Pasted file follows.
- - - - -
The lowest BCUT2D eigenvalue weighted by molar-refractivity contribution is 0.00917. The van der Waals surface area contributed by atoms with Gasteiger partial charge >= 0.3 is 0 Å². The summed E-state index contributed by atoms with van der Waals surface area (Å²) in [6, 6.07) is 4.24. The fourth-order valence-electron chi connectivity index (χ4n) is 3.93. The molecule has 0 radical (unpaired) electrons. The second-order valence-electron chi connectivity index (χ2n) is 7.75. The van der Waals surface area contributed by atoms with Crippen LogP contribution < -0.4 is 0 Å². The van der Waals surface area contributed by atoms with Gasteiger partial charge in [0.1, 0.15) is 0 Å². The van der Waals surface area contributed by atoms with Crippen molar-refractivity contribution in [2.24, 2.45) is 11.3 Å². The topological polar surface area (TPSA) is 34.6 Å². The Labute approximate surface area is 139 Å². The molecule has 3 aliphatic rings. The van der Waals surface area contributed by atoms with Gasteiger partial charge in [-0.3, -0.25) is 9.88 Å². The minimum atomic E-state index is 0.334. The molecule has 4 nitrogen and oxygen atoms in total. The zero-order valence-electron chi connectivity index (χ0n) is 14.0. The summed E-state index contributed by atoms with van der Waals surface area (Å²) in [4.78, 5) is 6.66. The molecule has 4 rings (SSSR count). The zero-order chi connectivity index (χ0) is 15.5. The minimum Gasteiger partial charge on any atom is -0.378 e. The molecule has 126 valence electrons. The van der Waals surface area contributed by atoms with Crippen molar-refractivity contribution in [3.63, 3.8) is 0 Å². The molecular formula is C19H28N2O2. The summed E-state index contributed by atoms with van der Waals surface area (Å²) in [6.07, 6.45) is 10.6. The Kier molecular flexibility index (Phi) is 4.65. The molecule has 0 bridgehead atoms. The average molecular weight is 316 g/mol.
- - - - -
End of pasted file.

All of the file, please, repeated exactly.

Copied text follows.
The lowest BCUT2D eigenvalue weighted by molar-refractivity contribution is 0.00917. The van der Waals surface area contributed by atoms with Gasteiger partial charge >= 0.3 is 0 Å². The summed E-state index contributed by atoms with van der Waals surface area (Å²) in [6, 6.07) is 4.24. The fourth-order valence-electron chi connectivity index (χ4n) is 3.93. The molecule has 0 radical (unpaired) electrons. The second-order valence-electron chi connectivity index (χ2n) is 7.75. The van der Waals surface area contributed by atoms with Crippen LogP contribution < -0.4 is 0 Å². The van der Waals surface area contributed by atoms with Gasteiger partial charge in [0.1, 0.15) is 0 Å². The van der Waals surface area contributed by atoms with Crippen molar-refractivity contribution in [2.24, 2.45) is 11.3 Å². The topological polar surface area (TPSA) is 34.6 Å². The Labute approximate surface area is 139 Å². The molecule has 3 aliphatic rings. The van der Waals surface area contributed by atoms with Gasteiger partial charge in [-0.3, -0.25) is 9.88 Å². The minimum atomic E-state index is 0.334. The molecule has 4 nitrogen and oxygen atoms in total. The zero-order valence-electron chi connectivity index (χ0n) is 14.0. The summed E-state index contributed by atoms with van der Waals surface area (Å²) in [4.78, 5) is 6.66. The molecule has 4 rings (SSSR count). The zero-order chi connectivity index (χ0) is 15.5. The minimum Gasteiger partial charge on any atom is -0.378 e. The molecule has 126 valence electrons. The van der Waals surface area contributed by atoms with Crippen molar-refractivity contribution in [3.63, 3.8) is 0 Å². The molecular formula is C19H28N2O2. The summed E-state index contributed by atoms with van der Waals surface area (Å²) in [6.07, 6.45) is 10.6. The Kier molecular flexibility index (Phi) is 4.65. The molecule has 0 bridgehead atoms. The average molecular weight is 316 g/mol.